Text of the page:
Here in Malaysia, you’d be a minority if you cared about cleanliness. Because even the city council doesn’t seem to care. Ipoh used to be the cleanest city in the country. Unfortunately, we didn’t drop just a rung below the top Kuching. Over the years, we fell down the ladder to be precise.
Early this year, a load of coconut husks were dumped outside the Ipoh Mayor, Roshidi Hashim’s house. The enforcement officers swooped down immediately to clear up the mess. Undoubtedly angry, he said that there would be “no compromise when it comes to illegal rubbish dumping” and those responsible were “traitors to our [city council’s] cause to keep the city clean”.
I wish I could laud what Mr. Roshidi said. Regretfully, I can’t. While swift action was taken to clean up the dump in front of the Mayor’s house, no similar action has been taken in so many areas around Ipoh. I don’t see sweepers cleaning anywhere else except outside the Menteri Besar’s residence. No other road in Ipoh is as well landscaped as that. Shrubs are replanted every few months. Tour the suburbs and you won’t see council-planted trees. But I guarantee plenty of poorly maintained parks and trash-filled drains around shop houses. Talk about traitors. (Though personally, ‘traitor’ seems to be an over-the-top word to use.)
All these despite it being Visit Perak Year 2012. It’s like having an open house although the house is a mess. Yes, welcome, tourists to Perak! See our efficient city councils, our civic-minded citizens and our hills of trash besides our rolling limestone hills.
Mr. Roshidi has been Mayor since 2008, but no difference has been made except the installation of many unsightly billboards and useless so-called aesthetic structures. The public bus services are still using the omnibuses my mother used as a student. Then there is privatisation. Increase your efficiency, MBI, then privatisation is not necessary!
I believe, in the practice of democracy, that mayors be elected, not appointed by state governments. A mayor’s task is to champion our cities, not be political pawns to the reigning party. Although elections may be farcical to some who have been disillusioned by so-called democracy, it is a means of implementing a manifesto that receives the approval of the people. And if the Mayor doesn’t champion the city, we can always give him the boot.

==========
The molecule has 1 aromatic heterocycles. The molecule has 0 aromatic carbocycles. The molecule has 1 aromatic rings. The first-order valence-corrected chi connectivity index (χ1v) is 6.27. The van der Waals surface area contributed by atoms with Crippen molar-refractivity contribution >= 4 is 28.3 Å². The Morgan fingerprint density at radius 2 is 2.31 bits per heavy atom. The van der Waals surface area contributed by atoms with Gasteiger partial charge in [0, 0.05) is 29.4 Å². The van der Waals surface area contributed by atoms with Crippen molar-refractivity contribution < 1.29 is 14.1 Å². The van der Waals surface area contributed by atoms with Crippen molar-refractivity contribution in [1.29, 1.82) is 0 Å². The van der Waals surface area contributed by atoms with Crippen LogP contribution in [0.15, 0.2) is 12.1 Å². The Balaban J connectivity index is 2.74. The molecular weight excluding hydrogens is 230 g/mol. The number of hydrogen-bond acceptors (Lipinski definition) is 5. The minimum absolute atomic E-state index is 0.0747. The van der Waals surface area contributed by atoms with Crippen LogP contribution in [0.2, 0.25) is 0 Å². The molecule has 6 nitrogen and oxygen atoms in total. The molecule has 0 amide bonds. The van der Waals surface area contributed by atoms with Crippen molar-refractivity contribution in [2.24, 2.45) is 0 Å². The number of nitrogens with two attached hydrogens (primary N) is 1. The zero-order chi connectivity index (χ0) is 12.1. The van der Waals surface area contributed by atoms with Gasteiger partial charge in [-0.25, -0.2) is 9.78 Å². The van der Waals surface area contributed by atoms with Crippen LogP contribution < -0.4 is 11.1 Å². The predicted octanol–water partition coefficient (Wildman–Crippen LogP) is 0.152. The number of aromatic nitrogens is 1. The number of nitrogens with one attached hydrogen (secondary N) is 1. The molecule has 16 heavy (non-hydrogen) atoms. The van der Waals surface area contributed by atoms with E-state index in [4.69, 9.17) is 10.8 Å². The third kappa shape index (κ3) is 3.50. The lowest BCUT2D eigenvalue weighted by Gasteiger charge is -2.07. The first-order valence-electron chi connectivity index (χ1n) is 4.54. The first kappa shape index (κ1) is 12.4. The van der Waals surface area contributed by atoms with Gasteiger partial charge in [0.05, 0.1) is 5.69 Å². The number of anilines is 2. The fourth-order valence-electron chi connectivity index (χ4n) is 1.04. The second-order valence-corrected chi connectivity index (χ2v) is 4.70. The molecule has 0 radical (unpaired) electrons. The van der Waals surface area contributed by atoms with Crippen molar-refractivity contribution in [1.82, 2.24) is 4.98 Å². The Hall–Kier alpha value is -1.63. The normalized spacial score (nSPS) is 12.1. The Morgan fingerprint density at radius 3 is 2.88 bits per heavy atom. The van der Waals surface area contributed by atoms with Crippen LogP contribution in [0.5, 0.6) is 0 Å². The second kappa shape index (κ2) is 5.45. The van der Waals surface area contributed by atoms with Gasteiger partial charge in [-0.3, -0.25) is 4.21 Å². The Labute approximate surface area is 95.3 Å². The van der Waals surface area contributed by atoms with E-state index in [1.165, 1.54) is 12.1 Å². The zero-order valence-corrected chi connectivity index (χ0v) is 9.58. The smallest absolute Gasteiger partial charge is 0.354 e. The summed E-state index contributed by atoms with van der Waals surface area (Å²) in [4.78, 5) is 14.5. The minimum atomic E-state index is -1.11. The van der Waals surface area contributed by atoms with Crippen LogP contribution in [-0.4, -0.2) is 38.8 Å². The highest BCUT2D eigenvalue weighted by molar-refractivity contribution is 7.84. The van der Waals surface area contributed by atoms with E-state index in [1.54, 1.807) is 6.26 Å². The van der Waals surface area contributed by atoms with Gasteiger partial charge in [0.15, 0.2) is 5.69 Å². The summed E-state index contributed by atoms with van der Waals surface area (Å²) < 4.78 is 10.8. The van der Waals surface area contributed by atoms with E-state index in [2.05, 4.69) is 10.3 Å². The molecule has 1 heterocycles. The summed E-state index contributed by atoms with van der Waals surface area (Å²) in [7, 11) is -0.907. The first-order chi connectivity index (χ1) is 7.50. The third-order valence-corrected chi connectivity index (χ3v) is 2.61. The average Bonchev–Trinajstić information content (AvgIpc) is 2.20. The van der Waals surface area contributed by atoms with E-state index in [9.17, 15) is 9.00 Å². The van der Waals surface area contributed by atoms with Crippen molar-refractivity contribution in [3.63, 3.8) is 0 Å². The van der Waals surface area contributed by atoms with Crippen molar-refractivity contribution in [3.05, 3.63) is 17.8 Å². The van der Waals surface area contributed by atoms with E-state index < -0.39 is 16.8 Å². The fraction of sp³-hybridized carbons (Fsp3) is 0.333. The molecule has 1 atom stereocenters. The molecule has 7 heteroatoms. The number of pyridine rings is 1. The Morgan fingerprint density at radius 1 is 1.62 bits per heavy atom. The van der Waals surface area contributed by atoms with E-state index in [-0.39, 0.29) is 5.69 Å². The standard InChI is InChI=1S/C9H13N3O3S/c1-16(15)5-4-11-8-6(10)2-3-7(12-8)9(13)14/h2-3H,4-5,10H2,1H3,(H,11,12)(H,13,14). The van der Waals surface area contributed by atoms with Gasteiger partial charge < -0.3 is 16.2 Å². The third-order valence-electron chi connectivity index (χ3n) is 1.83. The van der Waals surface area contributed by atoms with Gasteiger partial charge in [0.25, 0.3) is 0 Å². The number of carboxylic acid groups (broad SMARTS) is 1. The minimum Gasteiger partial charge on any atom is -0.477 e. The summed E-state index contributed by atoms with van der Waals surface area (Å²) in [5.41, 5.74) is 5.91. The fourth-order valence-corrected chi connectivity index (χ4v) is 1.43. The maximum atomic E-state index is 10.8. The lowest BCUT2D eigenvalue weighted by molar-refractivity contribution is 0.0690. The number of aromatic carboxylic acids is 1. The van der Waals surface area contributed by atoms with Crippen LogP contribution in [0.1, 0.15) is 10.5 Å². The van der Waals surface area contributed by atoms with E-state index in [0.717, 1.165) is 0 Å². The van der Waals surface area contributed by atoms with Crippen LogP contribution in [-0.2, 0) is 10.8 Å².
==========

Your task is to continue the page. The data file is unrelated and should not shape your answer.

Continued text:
It isn’t all about the city council at times. That democracy that we love isn’t just about elections but about the people doing their part with the freedom they have. I participated in an on-site public protest against the construction of a columbarium just 200 metres from a housing estate. The protest went ignored so another was held outside the council building. We won.
But, it isn’t all about protesting. There is civic-consciousness as well. If you don’t stop dumping/littering, the mess won’t end. How do people be civic-conscious? Education. But I’m not talking about our Moral Studies and Civic Education in our schools at present, because as you can see, it has failed us. Learn from Hong Kong. The level of civic-consciousness is so high, I have complete respect for them. When I mean education, it is not education in the sense of formal means or qualifications. At the end of the day, the highest education is useless if the mind is not educated and the actions don’t speak education. You, litterbug with the PhD, are less educated than the petty trader who keeps his premises clean.
These are several water-based oil paintings I did for a proposed clean-up campaign in KL. (It was a new experience painting with oils, but I was sad to realise they are bad for the environment!) It didn’t turn out, but I hope it speaks a message here.